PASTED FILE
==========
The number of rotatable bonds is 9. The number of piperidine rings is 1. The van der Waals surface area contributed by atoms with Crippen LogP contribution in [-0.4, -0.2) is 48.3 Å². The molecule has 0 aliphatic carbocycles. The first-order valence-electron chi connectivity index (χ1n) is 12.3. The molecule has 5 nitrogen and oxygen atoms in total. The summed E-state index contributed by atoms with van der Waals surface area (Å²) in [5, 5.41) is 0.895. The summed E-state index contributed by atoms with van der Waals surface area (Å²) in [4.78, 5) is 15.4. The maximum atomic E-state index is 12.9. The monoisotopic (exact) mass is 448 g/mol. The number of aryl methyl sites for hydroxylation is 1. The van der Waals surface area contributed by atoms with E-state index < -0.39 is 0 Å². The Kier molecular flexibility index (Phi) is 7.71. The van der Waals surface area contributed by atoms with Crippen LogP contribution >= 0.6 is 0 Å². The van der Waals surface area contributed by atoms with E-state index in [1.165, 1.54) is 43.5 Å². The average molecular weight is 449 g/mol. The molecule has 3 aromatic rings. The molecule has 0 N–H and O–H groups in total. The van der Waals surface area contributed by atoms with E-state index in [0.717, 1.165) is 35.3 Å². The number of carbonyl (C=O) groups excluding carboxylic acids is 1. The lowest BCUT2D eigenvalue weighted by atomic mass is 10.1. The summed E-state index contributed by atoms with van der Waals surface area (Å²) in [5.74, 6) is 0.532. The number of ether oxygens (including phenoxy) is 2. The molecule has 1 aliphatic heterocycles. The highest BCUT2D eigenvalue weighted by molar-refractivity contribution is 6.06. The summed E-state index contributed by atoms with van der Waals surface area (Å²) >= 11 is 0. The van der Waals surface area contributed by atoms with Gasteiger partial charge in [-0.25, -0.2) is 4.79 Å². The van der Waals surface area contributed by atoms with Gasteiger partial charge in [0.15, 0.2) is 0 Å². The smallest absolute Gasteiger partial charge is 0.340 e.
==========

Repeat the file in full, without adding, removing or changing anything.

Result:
The number of rotatable bonds is 9. The number of piperidine rings is 1. The van der Waals surface area contributed by atoms with Crippen LogP contribution in [-0.4, -0.2) is 48.3 Å². The molecule has 0 aliphatic carbocycles. The first-order valence-electron chi connectivity index (χ1n) is 12.3. The molecule has 5 nitrogen and oxygen atoms in total. The summed E-state index contributed by atoms with van der Waals surface area (Å²) in [5, 5.41) is 0.895. The summed E-state index contributed by atoms with van der Waals surface area (Å²) in [4.78, 5) is 15.4. The maximum atomic E-state index is 12.9. The monoisotopic (exact) mass is 448 g/mol. The number of aryl methyl sites for hydroxylation is 1. The van der Waals surface area contributed by atoms with E-state index < -0.39 is 0 Å². The Kier molecular flexibility index (Phi) is 7.71. The van der Waals surface area contributed by atoms with Crippen LogP contribution >= 0.6 is 0 Å². The van der Waals surface area contributed by atoms with E-state index in [1.165, 1.54) is 43.5 Å². The average molecular weight is 449 g/mol. The molecule has 3 aromatic rings. The molecule has 0 N–H and O–H groups in total. The van der Waals surface area contributed by atoms with E-state index in [0.717, 1.165) is 35.3 Å². The number of carbonyl (C=O) groups excluding carboxylic acids is 1. The lowest BCUT2D eigenvalue weighted by atomic mass is 10.1. The summed E-state index contributed by atoms with van der Waals surface area (Å²) in [5.74, 6) is 0.532. The number of ether oxygens (including phenoxy) is 2. The molecule has 1 aliphatic heterocycles. The highest BCUT2D eigenvalue weighted by molar-refractivity contribution is 6.06. The summed E-state index contributed by atoms with van der Waals surface area (Å²) >= 11 is 0. The van der Waals surface area contributed by atoms with Gasteiger partial charge in [-0.25, -0.2) is 4.79 Å². The van der Waals surface area contributed by atoms with Gasteiger partial charge in [0.15, 0.2) is 0 Å². The smallest absolute Gasteiger partial charge is 0.340 e.